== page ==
There's also a "significant chance" that AI will take control, he says.

Impending Gloom

Geoffrey Hinton, one of the "godfathers" of AI, is adamant that AI will surpass human intelligence — and worries that we aren't being safe enough about its development.

This isn't just his opinion, though it certainly carries weight on its own. In an interview with the BBC's Newsnight program, Hinton claimed that the idea of AI surpassing human intelligence as an inevitability is in fact the consensus of leaders in the field.

"Very few of the experts are in doubt about that," Hinton told the BBC. "Almost everybody I know who is an expert on AI believes that they will exceed human intelligence — it's just a question of when."

Rogue Robots

Hinton is one of three "godfathers" of AI, an appellation he shares with Université de Montréal's Yoshua Bengio and Meta's Yann LeCun — the latter of whom Hinton characterizes in the interview as thinking that an AI superintelligence will be "no problem."

In 2023, Hinton quit his position at Google, and in a remark that has become characteristic for his newfound role as the industry's Oppenheimer, said that he regretted his life's work while warning of the existential risks posed by the technology — a line he doubled down on during the BBC interview.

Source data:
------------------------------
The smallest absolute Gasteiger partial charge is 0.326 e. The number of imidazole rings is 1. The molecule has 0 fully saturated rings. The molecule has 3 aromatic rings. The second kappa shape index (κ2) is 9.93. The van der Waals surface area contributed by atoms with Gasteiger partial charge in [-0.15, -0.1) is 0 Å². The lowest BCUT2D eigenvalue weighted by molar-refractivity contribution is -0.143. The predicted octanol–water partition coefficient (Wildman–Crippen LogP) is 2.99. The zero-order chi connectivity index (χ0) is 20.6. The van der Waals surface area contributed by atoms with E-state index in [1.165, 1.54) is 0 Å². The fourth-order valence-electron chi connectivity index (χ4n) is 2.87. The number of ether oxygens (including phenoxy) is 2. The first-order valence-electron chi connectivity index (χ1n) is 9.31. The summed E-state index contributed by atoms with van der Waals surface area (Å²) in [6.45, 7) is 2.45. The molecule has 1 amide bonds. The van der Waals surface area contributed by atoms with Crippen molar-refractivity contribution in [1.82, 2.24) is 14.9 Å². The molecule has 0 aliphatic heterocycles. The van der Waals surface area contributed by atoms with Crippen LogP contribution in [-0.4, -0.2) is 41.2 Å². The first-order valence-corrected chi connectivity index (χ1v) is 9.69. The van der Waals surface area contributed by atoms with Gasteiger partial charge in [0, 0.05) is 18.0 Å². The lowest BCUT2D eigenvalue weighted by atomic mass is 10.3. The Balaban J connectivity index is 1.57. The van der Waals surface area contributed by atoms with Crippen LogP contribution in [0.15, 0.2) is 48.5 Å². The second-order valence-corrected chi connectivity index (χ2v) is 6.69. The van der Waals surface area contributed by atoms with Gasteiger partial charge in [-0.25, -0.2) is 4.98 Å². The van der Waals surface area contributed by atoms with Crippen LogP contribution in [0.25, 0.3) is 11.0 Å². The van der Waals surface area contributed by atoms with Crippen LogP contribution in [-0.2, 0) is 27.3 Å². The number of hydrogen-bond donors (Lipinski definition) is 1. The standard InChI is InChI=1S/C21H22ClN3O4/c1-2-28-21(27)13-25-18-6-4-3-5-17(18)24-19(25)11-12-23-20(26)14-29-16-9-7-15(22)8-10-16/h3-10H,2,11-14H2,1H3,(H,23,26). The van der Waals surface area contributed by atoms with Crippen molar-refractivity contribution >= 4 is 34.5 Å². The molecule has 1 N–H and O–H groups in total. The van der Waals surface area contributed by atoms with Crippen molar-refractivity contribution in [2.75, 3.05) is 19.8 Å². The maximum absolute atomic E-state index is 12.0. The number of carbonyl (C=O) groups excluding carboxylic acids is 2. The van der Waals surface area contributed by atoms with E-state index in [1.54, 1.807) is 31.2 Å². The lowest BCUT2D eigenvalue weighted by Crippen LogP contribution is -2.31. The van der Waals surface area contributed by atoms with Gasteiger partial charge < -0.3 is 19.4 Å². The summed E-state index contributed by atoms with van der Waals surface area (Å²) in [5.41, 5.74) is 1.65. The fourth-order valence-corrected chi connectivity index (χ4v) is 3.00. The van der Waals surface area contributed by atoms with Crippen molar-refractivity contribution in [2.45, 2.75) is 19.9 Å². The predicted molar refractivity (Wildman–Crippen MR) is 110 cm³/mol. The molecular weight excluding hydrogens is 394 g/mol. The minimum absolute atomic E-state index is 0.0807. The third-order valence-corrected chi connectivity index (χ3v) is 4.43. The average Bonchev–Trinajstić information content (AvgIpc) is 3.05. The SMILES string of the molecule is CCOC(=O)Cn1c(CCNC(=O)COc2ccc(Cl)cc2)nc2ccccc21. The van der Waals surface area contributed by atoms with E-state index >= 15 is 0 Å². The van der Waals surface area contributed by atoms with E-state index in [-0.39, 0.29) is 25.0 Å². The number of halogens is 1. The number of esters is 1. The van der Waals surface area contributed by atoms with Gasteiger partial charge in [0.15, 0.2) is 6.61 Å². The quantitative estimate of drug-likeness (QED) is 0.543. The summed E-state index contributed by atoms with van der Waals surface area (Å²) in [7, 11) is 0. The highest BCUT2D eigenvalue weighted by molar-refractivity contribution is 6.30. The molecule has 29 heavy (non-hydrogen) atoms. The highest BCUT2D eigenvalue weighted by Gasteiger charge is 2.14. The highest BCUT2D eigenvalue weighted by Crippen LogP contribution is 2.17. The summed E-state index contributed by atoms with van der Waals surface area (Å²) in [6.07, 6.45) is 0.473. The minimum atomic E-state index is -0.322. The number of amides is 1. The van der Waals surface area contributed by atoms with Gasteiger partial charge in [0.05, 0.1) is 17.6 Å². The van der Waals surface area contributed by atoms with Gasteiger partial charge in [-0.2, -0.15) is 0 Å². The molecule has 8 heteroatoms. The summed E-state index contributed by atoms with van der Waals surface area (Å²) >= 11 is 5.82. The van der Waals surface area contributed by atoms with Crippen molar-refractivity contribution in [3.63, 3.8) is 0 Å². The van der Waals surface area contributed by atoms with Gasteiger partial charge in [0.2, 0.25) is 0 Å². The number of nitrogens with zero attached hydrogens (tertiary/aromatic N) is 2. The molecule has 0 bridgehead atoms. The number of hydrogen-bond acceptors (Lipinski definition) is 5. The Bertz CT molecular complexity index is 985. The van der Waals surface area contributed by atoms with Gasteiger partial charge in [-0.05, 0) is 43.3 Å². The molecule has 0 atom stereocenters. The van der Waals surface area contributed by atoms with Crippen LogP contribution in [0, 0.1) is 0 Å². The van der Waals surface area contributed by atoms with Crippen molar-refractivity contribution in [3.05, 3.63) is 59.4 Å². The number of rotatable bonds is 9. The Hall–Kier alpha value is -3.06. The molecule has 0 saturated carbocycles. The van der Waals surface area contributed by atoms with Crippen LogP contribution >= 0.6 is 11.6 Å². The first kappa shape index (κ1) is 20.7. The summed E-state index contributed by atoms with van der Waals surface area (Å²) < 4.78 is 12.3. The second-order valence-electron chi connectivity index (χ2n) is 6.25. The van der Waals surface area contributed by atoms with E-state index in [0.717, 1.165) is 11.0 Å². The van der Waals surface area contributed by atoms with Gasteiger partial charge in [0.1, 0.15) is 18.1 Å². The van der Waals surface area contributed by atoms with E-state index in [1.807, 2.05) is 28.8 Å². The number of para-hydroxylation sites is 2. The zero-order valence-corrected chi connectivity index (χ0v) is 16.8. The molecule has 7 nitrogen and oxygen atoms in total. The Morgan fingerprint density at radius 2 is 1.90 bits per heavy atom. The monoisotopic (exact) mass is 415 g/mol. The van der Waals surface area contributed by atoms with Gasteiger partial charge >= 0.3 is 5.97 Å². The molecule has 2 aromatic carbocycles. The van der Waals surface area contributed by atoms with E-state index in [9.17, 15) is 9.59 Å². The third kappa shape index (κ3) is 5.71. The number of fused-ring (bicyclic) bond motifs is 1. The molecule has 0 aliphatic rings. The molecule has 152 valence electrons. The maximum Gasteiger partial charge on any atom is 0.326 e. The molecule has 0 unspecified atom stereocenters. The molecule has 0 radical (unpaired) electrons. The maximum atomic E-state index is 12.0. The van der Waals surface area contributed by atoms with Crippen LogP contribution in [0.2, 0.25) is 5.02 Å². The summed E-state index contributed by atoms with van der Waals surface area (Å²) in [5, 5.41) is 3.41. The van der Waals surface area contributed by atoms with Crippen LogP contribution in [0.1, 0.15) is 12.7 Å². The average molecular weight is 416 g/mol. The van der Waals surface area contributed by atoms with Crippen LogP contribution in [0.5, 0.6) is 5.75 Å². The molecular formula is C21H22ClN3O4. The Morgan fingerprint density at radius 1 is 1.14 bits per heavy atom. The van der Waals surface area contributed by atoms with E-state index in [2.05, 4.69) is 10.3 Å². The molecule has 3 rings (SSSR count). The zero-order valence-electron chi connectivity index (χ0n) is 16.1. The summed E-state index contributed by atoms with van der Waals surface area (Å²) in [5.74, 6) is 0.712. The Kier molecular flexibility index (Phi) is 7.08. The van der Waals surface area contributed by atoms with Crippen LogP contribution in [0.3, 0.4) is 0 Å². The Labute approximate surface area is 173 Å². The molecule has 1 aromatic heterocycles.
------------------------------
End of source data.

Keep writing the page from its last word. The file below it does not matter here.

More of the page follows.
"Given this big spectrum of opinions, I think it's wise to be cautious" about developing and regulating AI, Hinton said.  "I think there's a chance they'll take control. And it's a significant chance — it's not like one percent, it's much more," he added. "Whether AI goes rogue and tries to take over, is something we may be able to control or we may not, we don't know."

As it stands, military applications of the technology — such as the Israeli Defense Forces reportedly using an AI system to pick out airstrike targets in Gaza — are what seem to worry Hinton the most.

"What I'm most concerned about is when these [AIs] can autonomously make the decision to kill people," he told the BBC, admonishing world governments for their lack of willingness to regulate this area.

Jobs Poorly Done

A believer in universal basic income, Hinton also said he's "worried about AI taking over mundane jobs." This would boost productivity, Hinton added, but the gains in wealth would disproportionately go to the wealthy and not to those whose jobs were destroyed.

If it's any consolation, Hinton doesn't think that a rogue AI takeover of humanity is a totally foregone conclusion — only that AI will eventually be smarter than us. Still, you could argue that the profit-driven companies that are developing AI models aren't the most trustworthy stewards of the tech's safe development.

OpenAI, which has a history of ethical flip-flopping, was recently criticized by a former safety worker after he lost faith that the company would responsibly develop a superintelligent AI. So even if  Hinton is a little guilty of doom and gloom, he's certainly not alone.

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